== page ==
How much cord blood is enough?
The minimum volume of cord blood suggested to collect is 35 ml for a total bag volume of 70 ml (i.e. 35 ml of cord blood plus 35 ml of anticoagulant). The collection bag itself contains 35 ml of clear anticoagulant, which preserves the stem cells until they are processed. The presence of this anticoagulant may create the visual impression that the volume of cord blood is more than is actually collected. Your unit will be accurately measured at the Insception Lifebank laboratory.
What do I do once the cord blood is collected?
Within two hours of your baby’s birth, please call Insception Lifebank according to the Collection Kit’s “Instruction Booklet”. Insception Lifebank will arrange for pick up of your cord blood unit by our medical courier within 24 hours of receiving your phone call. Our staff will provide a confirmation SMS within 24 hours of receipt of your unit at our facility.
What will happen to my cord blood stem cells if I move?
If you move, your cord blood will remain safe and secure with Insception Lifebank. If there is ever a need, Insception Lifebank can ship your cord blood to a treatment centre anywhere in the world. There may be transportation charges associated with the transfer.
What happens if I choose to stop storing my child’s stem cells?
Should you decide that you no longer wish to store your child’s cord blood unit, you have the option to:
- Donate to our research department
- Discard to medical waste
Insception Lifebank will require that you complete an authorization form to terminate storage before removing the cord blood stem cells from storage.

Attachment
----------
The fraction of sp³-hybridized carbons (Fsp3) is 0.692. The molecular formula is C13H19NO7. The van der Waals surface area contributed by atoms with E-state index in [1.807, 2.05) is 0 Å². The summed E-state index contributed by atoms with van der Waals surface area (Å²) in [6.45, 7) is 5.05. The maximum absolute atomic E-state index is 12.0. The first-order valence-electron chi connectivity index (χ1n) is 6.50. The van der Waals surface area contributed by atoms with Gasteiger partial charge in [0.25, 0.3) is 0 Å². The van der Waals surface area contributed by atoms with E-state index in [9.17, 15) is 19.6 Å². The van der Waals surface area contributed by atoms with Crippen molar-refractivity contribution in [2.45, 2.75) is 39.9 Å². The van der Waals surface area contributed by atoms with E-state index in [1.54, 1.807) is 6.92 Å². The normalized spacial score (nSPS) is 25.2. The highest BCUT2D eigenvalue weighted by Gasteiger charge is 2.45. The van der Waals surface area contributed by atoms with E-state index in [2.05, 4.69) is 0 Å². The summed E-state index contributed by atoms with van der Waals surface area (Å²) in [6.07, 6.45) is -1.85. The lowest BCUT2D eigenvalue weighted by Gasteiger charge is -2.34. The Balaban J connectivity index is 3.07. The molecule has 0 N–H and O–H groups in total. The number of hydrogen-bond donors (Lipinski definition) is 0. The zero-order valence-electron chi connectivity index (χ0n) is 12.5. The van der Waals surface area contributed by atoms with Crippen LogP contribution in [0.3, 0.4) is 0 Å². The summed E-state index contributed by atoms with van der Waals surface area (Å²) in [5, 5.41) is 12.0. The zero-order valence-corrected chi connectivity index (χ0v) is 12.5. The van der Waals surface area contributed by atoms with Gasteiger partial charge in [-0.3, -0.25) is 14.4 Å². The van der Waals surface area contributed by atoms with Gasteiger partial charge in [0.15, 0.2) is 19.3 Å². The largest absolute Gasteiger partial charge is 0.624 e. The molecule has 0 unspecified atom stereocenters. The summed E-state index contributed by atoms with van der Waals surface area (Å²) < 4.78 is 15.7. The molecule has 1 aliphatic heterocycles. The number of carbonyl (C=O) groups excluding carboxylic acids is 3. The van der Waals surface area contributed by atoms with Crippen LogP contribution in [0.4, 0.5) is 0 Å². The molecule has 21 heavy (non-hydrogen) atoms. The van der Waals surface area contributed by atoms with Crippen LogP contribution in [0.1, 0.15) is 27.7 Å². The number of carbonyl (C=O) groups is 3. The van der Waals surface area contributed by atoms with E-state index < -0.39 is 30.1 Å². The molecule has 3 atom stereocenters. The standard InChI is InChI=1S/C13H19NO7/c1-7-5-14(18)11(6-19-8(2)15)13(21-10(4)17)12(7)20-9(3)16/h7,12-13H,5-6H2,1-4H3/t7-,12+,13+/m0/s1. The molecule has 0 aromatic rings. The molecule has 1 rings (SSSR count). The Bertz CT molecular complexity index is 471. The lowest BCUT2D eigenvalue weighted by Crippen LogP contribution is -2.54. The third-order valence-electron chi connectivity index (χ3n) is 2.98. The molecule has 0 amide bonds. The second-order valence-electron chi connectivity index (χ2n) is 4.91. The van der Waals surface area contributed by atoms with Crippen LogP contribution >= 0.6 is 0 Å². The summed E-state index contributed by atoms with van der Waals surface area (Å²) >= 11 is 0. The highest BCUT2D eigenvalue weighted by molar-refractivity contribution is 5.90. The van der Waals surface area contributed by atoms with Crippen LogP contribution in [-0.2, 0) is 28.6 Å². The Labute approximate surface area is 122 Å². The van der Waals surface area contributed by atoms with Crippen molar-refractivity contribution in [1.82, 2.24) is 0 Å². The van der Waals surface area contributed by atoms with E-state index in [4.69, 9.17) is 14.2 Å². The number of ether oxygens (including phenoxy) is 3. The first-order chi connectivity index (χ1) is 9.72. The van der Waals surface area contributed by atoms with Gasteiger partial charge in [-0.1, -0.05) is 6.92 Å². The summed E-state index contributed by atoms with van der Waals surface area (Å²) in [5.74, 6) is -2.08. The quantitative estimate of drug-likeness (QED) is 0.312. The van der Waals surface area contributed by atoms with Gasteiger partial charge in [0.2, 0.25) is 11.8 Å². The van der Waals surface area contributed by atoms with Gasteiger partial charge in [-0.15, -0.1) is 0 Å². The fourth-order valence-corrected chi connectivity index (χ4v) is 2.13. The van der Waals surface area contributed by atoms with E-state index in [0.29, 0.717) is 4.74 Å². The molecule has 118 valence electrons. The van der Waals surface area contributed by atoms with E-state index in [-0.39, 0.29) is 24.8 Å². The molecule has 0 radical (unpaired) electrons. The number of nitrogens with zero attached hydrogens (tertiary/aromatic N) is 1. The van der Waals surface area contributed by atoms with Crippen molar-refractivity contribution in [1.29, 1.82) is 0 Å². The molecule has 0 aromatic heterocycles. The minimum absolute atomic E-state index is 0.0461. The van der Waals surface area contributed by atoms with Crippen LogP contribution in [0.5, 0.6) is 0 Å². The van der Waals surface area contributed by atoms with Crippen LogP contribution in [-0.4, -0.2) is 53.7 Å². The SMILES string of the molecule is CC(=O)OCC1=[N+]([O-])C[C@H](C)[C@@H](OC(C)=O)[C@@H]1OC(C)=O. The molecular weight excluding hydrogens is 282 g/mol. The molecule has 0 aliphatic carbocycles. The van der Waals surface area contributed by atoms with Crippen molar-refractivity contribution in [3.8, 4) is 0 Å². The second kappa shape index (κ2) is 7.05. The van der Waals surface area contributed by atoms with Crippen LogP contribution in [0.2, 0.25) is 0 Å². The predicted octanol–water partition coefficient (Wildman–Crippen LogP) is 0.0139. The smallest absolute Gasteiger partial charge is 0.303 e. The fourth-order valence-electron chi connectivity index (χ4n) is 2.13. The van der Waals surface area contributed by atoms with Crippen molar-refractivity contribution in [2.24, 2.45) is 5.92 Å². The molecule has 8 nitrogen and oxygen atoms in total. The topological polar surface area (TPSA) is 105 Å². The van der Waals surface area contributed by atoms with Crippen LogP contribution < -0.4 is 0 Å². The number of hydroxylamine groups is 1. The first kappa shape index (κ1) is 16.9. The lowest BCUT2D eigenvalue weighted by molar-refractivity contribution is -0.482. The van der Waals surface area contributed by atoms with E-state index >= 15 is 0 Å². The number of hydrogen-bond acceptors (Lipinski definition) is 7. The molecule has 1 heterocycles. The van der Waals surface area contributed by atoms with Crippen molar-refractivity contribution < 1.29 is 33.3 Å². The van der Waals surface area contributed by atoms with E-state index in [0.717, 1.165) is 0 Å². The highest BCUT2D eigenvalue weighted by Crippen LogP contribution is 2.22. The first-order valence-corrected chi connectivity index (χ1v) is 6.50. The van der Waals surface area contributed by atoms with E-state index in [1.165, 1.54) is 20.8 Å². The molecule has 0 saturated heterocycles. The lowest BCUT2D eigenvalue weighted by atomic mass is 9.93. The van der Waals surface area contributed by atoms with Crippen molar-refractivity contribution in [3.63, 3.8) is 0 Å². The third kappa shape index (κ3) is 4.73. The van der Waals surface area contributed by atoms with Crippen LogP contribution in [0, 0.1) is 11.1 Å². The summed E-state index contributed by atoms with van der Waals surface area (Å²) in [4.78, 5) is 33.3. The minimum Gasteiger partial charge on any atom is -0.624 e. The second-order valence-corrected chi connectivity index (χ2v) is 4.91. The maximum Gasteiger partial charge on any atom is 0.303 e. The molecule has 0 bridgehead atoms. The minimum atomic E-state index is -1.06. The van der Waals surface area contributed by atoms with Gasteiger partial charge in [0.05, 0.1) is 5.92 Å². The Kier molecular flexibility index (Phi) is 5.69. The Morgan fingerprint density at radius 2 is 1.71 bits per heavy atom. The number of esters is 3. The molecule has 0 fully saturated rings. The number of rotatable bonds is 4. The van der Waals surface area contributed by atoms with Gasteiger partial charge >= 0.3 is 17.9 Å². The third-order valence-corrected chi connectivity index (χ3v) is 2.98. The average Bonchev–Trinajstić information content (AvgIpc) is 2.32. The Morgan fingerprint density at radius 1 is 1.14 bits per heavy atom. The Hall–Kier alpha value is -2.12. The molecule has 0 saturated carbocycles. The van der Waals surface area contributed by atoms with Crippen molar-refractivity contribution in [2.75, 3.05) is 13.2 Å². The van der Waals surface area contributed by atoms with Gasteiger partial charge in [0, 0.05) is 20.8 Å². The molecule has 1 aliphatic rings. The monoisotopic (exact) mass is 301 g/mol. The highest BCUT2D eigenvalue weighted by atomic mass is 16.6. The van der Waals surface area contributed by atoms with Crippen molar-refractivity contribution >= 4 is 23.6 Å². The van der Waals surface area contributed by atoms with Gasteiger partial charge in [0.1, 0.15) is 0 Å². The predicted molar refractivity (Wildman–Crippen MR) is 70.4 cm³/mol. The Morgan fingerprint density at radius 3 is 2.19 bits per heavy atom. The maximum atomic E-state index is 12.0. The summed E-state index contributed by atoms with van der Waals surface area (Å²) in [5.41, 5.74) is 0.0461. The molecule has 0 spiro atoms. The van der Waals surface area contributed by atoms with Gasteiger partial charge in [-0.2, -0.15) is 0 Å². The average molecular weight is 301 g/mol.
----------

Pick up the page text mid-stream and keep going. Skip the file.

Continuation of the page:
What happens if we need the stems cells?
If your child or another family member requires your cord blood stem cells for transplant, your physician will contact our Transplant Coordinator and we will arrange the cord blood’s safe transportation. Insception Lifebank has extensive experience releasing cord blood units for transplantation both locally and internationally.
Can I be assured of a successful transplant using my cord blood stem cells?
The decision to transplant using your cord blood stem cells will be made by the transplanting physician. There are many factors that influence the outcome of a transplant, including disease and disease status. As with using bone marrow for treatment, there are no guarantees that cord blood stem cells will provide an effective treatment. However, the availability of matched cord blood stem cells provides the transplant physician with a viable option to treat certain diseases.
Worldwide, more than 35,000 cord blood stem cell transplants have been performed. To date, the Insception Lifebank Cord Blood Program has processed and released 14 cord blood units for transplant and 11 cord blood units for cellular therapies.
100% of the stored units at Insception Lifebank that were released for treatment met the criteria for transplant.
Will anyone else have access to my child’s stem cells?
No. Your cord blood stem cells are stored for your child’s and your family’s needs. The sample will only be released with your written authorization.
Who regulates cord blood banks in Canada?
Since December 2007, all cord blood banks in Canada must comply with Health Canada under the “Safety of Cells, Tissues and Organs” (CTO) regulations. All cord blood banks are required to be registered with Health Canada and are subject to inspection at any time.
How is my personal information kept confidential at Insception Lifebank?